Installing Knee Braces

A kayak should not be so tightly padded that it is uncomfortable, but when you flex your ankles and push up with your knees a bit, you should be solidly "locked" into the cockpit. Knee Braces are the points where your knees touch the underside of the deck. You will pull the boat up from a leaned position or from a roll with your inside knee. Our boats with "keyhole" cockpits have a "bulge" in the coaming close to the front of the cockpit, which adds to the area available for knee bracing. You may want to pad this area with Minicel foam. You might also glue a small piece of half-round molding under the foam to keep your knee from accidentally slipping into the cockpit while it "pulls up on the deck." The best glue for foam is 3M #08001 Super Weatherstrip Adhesive, found in auto parts stores. 


What you'll need:

  1. Knee Brace Kit or MiniCel Foam Blanks
  2. Hacksaw, large knife, or Bonsai Saw
  3. Heavy-grit sandpaper (40-60)
  4. Medium-grit sandpaper (100-150)
  5. Contact cement, 3M #08001 Super Weatherstrip Adhesive, or similar
  6. Marker or felt-tip pen
  7. Brush

1. After your seat, footbraces, and backband have been installed, get into your kayak the way you would if you were getting ready to paddle. Sitting upright, your lower back should press gently against the backband. Adjust your footbraces so that your toes turn out and your heels are in, close together. With your legs slightly bent, spread your knees so they gently hug the underside of the deck near the coaming.

The purpose of customizing your cockpit is to provide comfort and to improve paddling efficiency. A full-size knee brace offers a snug fit and increased control, needed for open or moving water situations. On the other hand, a thin or moderate knee brace may be all you need for touring or day-paddling. Different thicknesses of foam should be considered to create the right fit for you or your paddling style, so you may need to experiment before gluing anything into place.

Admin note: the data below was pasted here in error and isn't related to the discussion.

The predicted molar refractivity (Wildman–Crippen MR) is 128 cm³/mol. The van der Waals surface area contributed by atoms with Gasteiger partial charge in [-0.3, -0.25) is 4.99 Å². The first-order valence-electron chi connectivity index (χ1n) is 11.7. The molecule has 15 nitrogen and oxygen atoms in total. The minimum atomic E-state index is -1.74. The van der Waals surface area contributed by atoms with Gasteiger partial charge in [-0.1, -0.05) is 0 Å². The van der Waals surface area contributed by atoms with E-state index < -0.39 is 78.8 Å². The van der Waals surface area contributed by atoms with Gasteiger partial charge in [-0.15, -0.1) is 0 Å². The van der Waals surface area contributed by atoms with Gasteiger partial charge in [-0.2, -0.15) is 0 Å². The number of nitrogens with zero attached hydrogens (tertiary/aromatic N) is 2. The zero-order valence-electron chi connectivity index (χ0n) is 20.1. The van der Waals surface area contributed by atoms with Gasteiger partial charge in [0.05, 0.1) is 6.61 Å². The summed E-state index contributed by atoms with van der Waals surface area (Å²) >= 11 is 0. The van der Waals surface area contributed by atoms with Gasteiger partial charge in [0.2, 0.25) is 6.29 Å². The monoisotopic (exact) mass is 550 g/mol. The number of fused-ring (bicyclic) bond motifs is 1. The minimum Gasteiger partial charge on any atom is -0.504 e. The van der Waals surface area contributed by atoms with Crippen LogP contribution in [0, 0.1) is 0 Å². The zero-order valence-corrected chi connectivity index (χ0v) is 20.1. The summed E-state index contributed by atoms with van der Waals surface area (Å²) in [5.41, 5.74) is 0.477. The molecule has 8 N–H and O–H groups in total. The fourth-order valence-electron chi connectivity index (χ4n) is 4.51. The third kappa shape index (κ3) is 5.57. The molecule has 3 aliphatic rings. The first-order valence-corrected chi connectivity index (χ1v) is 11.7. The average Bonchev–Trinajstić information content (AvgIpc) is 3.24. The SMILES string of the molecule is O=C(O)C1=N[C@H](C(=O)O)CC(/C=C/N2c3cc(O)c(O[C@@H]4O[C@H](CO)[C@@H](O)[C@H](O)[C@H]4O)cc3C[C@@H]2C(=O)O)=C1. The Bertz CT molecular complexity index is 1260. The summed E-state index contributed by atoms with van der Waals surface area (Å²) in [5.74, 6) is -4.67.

2. Place each knee brace wedge between your knee and the deck, making sure that both your knee and inside thigh are making contact. Trace the brace onto the underside of the deck using a marker. It may be necessary to cut a corner of the brace to fit the shape of the sheer clamp. The corners of the thick side may also need to be trimmed after the brace has been glued into position. Sand the designated deck area and cover with one coat of cement. When both surfaces have dried, brush on second coats of cement. When the second coats have completely dried, carefully position each brace and press firmly into place. Once the cemented surfaces have come together, you will not be able to separate them without tearing one or both. You may want to position one edge first and “roll” the rest of the brace gently into place.


3. Curve each brace to the shape of your knees, keeping in mind the amount of space you’ll need to enter and exit the boat. Lastly, finish with sandpaper.